Respiratory protection

First published by Safety+Health an NSC publication

NIOSH publishes toolbox talk

NIOSH respiratory protection

Photo: NIOSH

Washington — Knowing how to select, use and maintain NIOSH-approved respirators can help promote proper respiratory protection practices and protect construction workers from unsafe airborne contaminants, according to a new toolbox talk published by the agency.

NIOSH encourages employers to examine all avenues to reduce worker exposure to potentially dangerous dusts and fumes.

Among the first steps should be to try to eliminate or replace the hazard, implement engineering controls (e.g., local exhaust ventilation), or implement administrative controls (e.g., rotating workers between hazardous tasks). When these controls aren’t feasible or are insufficient in reducing harmful exposures, respiratory protection must be properly selected and users must be fit tested. Workers also must be trained and follow both employer and manufacturer instructions for proper use, inspection, maintenance and storage of respiratory protection devices. This includes proper donning and doffing of devices.

The agency reminds employers that they’re responsible for providing NIOSH-approved respirators as necessary to protect worker health, as required by OSHA in its standards on respiratory protection.

Among the types of devices that can be used to protect workers are filtering facepiece respirators; elastomeric half-mask respirators; and half-mask, full-facepiece and hood/helmet powered air-purifying respirators. For any employer providing respirators, the process must include direction from an OSHA-required written respiratory protection program.

NIOSH’s respiratory protection webpage features answers to nearly 20 frequently asked questions.

In addition, NIOSH sets recommended exposure limits for airborne contaminants and OSHA mandates legal enforceable permissible exposure limits, with which employers are required to comply.


McCraren Compliance offers many opportunities in safety training to help circumvent accidents. Please take a moment to visit our calendar of classes to see what we can do to help your safety measures from training to consulting.

N95 respirator approval, fit testing and efficiency: New fact sheets from NIOSH

First published by Safety+Health an NSC publication

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Washington — NIOSH has issued a pair of fact sheets on filtering facepiece respirators, detailing how to tell if an N95 is approved by the agency as well as procedures for fit testing and testing filtration efficiency.

With an NIOSH-approved respirator, “you can be confident that it is working as expected” as long as it is properly maintained, is worn and used correctly, fits properly, and is replaced as recommended by the manufacturer.

“NIOSH only approves respirators that pass its strict quality assurance and performance requirements,” the agency says. During its tests, NIOSH uses a “near worst-case penetrating aerosol size (i.e., particles that are best able to make it through a filter).” An N95 respirator must block at least 95% of those particles, which typically measure at 0.3 microns in diameter.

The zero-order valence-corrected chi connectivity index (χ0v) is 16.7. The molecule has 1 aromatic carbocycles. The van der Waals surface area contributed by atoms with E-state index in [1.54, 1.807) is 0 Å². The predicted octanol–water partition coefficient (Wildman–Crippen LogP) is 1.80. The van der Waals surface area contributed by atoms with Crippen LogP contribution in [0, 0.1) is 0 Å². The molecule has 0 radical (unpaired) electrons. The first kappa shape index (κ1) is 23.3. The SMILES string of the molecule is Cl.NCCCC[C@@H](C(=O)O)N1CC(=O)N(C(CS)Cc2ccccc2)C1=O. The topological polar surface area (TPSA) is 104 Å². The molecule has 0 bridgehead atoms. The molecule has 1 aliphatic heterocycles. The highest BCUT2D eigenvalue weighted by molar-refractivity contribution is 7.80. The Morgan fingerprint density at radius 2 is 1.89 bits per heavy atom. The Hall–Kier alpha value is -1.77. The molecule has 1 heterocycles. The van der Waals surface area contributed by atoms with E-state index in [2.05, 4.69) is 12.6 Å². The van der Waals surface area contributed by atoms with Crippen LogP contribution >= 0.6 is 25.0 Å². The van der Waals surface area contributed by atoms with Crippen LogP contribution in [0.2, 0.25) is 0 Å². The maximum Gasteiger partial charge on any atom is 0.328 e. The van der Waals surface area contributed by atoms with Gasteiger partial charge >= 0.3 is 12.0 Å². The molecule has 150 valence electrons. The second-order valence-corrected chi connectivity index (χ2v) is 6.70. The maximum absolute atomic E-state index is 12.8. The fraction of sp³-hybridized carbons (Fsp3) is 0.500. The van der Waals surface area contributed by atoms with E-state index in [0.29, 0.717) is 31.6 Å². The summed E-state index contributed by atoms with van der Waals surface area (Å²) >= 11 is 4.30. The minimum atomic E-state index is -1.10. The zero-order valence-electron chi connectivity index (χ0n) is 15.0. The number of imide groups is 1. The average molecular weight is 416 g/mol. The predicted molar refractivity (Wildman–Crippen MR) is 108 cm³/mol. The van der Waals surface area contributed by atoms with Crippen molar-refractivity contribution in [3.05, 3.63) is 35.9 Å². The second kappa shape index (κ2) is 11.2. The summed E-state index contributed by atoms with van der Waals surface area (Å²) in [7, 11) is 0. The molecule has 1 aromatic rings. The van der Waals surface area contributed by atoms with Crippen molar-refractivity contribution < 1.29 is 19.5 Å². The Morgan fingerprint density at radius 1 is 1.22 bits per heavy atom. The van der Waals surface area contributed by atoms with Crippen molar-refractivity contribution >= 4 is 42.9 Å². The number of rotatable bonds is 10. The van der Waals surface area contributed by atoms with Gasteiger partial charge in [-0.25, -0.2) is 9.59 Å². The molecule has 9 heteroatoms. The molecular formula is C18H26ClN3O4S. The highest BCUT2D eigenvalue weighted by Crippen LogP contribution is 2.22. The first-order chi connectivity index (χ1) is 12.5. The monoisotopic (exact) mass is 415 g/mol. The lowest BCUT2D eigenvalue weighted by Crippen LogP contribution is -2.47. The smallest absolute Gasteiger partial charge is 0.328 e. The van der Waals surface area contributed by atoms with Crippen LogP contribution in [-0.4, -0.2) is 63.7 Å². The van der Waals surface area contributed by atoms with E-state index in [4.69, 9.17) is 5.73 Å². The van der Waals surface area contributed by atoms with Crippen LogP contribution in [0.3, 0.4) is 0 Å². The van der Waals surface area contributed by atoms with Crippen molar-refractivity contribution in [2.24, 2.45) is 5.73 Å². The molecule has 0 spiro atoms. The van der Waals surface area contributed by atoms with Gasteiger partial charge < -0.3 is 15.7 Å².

The fact sheet on fit testing and filtration efficiency testing covers the types of fit tests: qualitative and quantitative. It also includes a short checklist to ensure an N95 is protecting the user.


McCraren Compliance offers many opportunities in safety training to help circumvent accidents. Please take a moment to visit our calendar of classes to see what we can do to help your safety measures from training to consulting.

Respiratory Protection Week set for Sept. 7-10

First published by Safety+Health an NSC publication
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Photo: NIOSH

 NIOSH’s National Personal Protective Technology Laboratory has marked Sept. 7-10 as its annual Respiratory Protection Week, an event intended to promote proper respiratory protection practices through the sharing of related research findings and educational tools.

In 2019, NIOSH expanded N95 Day, which had been observed since 2012, into Respiratory Protection Week.

As organizations continue to navigate the COVID-19 pandemic, NIOSH says it has remained focused on developing information products to address frequently asked questions related to respiratory protection and personal protective equipment.

“This extraordinary time emphasizes the importance of respiratory protection and PPE,” NPPTL Director Maryann D’Alessandro said in a press release. “We are excited to spread awareness on this topic, spotlight our valuable resources and provide insight into our vision regarding the future of PPE.”

NIOSH is set to host separate one-hour webinars:

For more information, follow updates from @NIOSH_NPPTL on Twitter.


McCraren Compliance offers many opportunities in safety training to help circumvent accidents. Please take a moment to visit our calendar of classes to see what we can do to help your safety measures from training to consulting.

NIOSH approves first elastomeric half-mask respirator without an exhalation valve

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First published by Safety+Health an NSC publication.

Washington — NIOSH has approved – for both personal protection and source control – the first elastomeric half-mask respirator without an exhalation valve.

In a Nov. 16 agency news brief, NIOSH acknowledges concerns that filtering facepiece respirators and EHMRs with exhalation valves “may allow unfiltered exhaled air to escape into the environment,” compromising the equipment’s effectiveness to protect others if the wearer has COVID-19.

NIOSH notes that exhalation in EHMRs without exhalation valves is possible because the equipment’s particulate filters meet agency requirements, “thereby allowing it to also serve as a means of source control since it will maintain the high level of filtration upon exhalation.”